How EY & Microsoft Achieved Fair Play in Gaming
The two organizations teamed up to build a blockchain network for Xbox rights & royalties processing. Here’s why…
Serious ‘cool mum’ points — as expected, that’s what I earned when my kids and their gaming pals discovered that EY has been partnering with tech behemoth Microsoft on a game-changing blockchain-based solution for their favourite console, Xbox.
The latest link in a long and sturdy…erm…chain of EY blockchain activity (sorry, I just couldn’t resist), the solution is pretty simple — even if it did take more than a little explaining to my teens.
The transparent blockchain network essentially means Xbox can capture gaming rights and royalties on its platform, fully automating a process formerly done through a slow, expensive, and complex legacy system — one that was causing a huge headache to Xbox gaming partners and content creators.
In the past, these individuals were forced to wait for up to 45 days for info on their earnings, but now they have access to daily calculations. And these calculations are made accurately in real time using smart contracts that encode their IP rights.
EY worked closely with Microsoft, joining capabilities and resources to develop the first iteration of this groundbreaking transformation, which only covered sales reporting. And they recently went on to facilitate its expansion into a fully fledged royalties accounting system.
This second iteration of the solution improves the user experience for a vast web of people, especially smaller companies or freelancers with fewer resources. It gives them peace of mind through not only increased visibility into securing and managing royalty processing and distribution, but also a user-centric interface.
But as I say, EY is no stranger to blockchain. As a professional services firm, we were brought on board thanks to our broad experience in helping similar business-to-business enterprise clients (that is, those like Xbox with cash flow distributions involving contracts and multiple parties) to develop comparable solutions, automating and bringing transparency into contract-related calculations and processing.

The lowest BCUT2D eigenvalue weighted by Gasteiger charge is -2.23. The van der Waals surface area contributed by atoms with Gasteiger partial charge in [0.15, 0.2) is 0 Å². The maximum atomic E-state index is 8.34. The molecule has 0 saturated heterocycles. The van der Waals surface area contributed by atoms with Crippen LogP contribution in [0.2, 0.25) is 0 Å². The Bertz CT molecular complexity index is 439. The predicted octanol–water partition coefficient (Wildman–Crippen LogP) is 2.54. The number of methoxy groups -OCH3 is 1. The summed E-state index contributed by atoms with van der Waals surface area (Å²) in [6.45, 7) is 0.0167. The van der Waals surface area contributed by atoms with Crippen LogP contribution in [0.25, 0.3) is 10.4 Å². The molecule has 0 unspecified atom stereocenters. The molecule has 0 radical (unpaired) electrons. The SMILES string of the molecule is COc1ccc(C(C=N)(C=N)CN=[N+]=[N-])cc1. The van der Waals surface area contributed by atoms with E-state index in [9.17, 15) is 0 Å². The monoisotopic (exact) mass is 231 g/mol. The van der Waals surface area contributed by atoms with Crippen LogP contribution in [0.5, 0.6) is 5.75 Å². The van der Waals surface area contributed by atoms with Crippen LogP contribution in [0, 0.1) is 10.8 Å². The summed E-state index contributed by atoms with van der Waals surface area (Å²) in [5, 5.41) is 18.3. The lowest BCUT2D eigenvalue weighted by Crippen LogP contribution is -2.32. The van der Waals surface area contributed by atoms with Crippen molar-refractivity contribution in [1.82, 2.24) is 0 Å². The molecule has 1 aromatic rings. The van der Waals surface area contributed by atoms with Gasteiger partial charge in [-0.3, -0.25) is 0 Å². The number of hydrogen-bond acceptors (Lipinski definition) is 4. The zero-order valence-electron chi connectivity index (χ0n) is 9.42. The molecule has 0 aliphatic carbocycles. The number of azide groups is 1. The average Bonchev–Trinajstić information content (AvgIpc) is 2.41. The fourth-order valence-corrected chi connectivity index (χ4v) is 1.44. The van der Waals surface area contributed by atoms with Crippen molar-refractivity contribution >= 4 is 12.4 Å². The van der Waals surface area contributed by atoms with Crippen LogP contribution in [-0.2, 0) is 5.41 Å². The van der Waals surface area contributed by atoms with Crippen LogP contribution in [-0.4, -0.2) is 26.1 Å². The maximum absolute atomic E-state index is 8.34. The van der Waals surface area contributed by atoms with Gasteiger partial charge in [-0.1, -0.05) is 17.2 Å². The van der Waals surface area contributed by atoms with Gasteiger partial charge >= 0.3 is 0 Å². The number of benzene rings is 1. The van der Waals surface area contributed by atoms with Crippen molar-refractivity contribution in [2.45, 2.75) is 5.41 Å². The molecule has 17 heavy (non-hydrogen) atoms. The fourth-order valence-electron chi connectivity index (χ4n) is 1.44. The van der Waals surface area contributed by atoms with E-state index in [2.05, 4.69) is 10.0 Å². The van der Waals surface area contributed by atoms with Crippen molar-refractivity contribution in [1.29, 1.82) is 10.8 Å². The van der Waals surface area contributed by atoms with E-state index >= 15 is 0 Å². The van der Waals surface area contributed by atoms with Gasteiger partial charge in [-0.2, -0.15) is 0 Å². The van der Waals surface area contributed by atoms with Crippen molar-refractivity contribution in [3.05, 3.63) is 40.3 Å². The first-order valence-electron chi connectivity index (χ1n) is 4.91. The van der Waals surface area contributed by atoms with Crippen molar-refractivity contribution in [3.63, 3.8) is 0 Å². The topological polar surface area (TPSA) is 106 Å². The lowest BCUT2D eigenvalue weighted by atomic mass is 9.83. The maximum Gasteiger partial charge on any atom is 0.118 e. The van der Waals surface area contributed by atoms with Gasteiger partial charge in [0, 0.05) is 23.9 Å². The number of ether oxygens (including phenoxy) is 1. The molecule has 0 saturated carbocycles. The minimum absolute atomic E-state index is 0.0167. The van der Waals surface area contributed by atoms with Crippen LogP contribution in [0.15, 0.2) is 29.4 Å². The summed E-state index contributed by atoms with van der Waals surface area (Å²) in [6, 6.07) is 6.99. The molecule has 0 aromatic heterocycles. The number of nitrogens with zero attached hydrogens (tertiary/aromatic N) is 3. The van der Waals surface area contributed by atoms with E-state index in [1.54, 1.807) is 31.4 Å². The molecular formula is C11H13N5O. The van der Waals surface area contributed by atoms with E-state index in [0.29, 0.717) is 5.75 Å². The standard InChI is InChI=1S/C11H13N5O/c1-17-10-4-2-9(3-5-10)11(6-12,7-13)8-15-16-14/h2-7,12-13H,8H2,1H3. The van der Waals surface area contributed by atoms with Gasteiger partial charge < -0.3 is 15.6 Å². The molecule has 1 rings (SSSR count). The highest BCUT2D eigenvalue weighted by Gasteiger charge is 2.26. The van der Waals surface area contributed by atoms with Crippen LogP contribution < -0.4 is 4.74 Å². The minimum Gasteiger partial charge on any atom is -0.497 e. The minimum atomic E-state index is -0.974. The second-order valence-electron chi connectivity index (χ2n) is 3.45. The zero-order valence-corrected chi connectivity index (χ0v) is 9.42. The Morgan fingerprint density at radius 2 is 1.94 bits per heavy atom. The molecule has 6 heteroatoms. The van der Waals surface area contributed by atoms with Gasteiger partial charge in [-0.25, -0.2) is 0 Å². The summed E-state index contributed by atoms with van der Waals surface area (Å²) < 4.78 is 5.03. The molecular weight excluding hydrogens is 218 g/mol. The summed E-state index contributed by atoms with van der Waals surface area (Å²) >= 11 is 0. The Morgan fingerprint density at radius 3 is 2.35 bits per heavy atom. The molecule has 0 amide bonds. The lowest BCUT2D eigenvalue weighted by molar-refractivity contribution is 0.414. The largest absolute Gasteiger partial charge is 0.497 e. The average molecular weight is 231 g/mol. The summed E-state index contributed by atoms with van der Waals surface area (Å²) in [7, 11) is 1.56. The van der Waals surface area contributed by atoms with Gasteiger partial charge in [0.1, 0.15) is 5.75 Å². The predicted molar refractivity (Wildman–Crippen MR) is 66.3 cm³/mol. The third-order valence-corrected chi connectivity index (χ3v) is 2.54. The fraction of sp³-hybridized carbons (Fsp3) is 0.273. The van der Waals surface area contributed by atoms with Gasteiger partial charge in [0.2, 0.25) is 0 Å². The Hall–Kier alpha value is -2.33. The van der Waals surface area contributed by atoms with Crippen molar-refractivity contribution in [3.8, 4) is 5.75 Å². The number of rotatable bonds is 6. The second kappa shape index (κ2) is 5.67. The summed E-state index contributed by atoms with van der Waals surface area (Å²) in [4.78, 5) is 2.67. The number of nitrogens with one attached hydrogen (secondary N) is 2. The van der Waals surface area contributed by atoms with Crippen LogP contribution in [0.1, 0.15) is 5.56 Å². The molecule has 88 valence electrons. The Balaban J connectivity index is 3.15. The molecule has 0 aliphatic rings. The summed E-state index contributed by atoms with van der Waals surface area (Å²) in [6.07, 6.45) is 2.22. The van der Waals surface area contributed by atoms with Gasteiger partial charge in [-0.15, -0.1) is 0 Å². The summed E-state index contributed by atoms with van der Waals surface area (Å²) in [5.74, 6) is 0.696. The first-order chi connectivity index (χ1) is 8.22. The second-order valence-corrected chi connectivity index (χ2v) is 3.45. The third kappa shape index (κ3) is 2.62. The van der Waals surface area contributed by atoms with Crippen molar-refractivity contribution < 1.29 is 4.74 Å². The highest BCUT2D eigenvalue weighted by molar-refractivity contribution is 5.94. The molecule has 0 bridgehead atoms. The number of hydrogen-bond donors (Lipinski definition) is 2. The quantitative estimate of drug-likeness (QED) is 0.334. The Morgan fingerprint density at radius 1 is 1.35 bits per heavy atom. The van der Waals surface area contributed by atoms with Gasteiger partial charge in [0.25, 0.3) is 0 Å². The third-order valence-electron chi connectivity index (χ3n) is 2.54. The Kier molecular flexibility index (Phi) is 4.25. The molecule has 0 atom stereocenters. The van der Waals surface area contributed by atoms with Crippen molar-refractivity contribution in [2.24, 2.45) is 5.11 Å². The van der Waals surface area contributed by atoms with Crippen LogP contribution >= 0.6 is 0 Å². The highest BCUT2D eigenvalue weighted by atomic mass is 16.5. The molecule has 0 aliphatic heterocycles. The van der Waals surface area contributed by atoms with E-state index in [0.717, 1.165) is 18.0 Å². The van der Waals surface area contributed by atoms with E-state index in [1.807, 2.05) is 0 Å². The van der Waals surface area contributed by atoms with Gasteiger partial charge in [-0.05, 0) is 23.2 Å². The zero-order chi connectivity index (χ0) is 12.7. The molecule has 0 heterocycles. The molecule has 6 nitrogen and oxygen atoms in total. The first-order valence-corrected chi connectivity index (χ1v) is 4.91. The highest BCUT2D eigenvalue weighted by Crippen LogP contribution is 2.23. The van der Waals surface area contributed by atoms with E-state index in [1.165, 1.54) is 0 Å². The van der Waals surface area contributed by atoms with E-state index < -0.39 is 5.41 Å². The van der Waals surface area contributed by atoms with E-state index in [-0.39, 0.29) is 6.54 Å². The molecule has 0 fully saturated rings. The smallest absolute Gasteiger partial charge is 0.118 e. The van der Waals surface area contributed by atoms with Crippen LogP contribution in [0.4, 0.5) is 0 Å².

One such solution is Baseline Protocol, a package of public domain blockchain tools allowing enterprises to build and deploy procurement and other business processes securely and privately on the public Ethereum blockchain. EY launched this in 2020 in cooperation with Microsoft and ConsenSys.
Before I was appointed as EY’s Technology & Innovation Leader UK & Ireland, I ran the firm’s wavespace centres in EMEIA, which is often where such innovations are born. Giving clients the space and freedom to imagine a tech-enabled future, these centres bring a variety of innovative technologies to life, and blockchain is just one of them — alongside augmented reality, geo-fencing, Internet of Things, and artificial intelligence.
Speaking of AI, you might be interested to know that this tech is also important to the solution in hand — it allows for faster creation of those smart contracts that I mentioned earlier.
Today is the last day of the EY Global Blockchain Summit 2021, where subject matter professionals within the firm join clients and industry experts to explore the latest developments in blockchain. After years of trials and some early failures, this tech is now helping to revolutionize many different fields in countless ways, but Paul Brody, EY Global Blockchain Leader, notes:
“The ecosystem era for blockchain is just getting started.”
And I’m pretty excited about it all. Despite some teething problems, we now know blockchain to be the right way forward for various industries, including the £94 billion video games industry — one that’s both technologically advanced and creative yet surprisingly reliant upon outdated royalties processing methods.
The success of the EY-Microsoft collaboration demonstrates that blockchain is the likely future of digitized B2B interaction, closing the door on restrictive legacy technologies and opening the door to advantages galore.
Since the collaboration began, whenever I hear my kids squabbling over the Xbox controller, I can no longer tell them to “play fair” without sparing a thought for what playing fair actually means to the people behind the tech. As consumers, we can so easily forget about those responsible for our experiences, giving little consideration to their own experiences.
I’m thrilled that Microsoft has taken this enormous leap, looking far beyond benefits to its business and customers to protect the partners and creators without whom Xbox and its wide range of games simply wouldn’t exist. I’m even more thrilled that EY was instrumental in making that leap happen.
Perhaps next time I hear my kids argue over whose turn it is, I’ll ask for one myself. I’m sure the threat of watching me trash their reputation on Call of Duty could be the game-changer to achieve fair play there!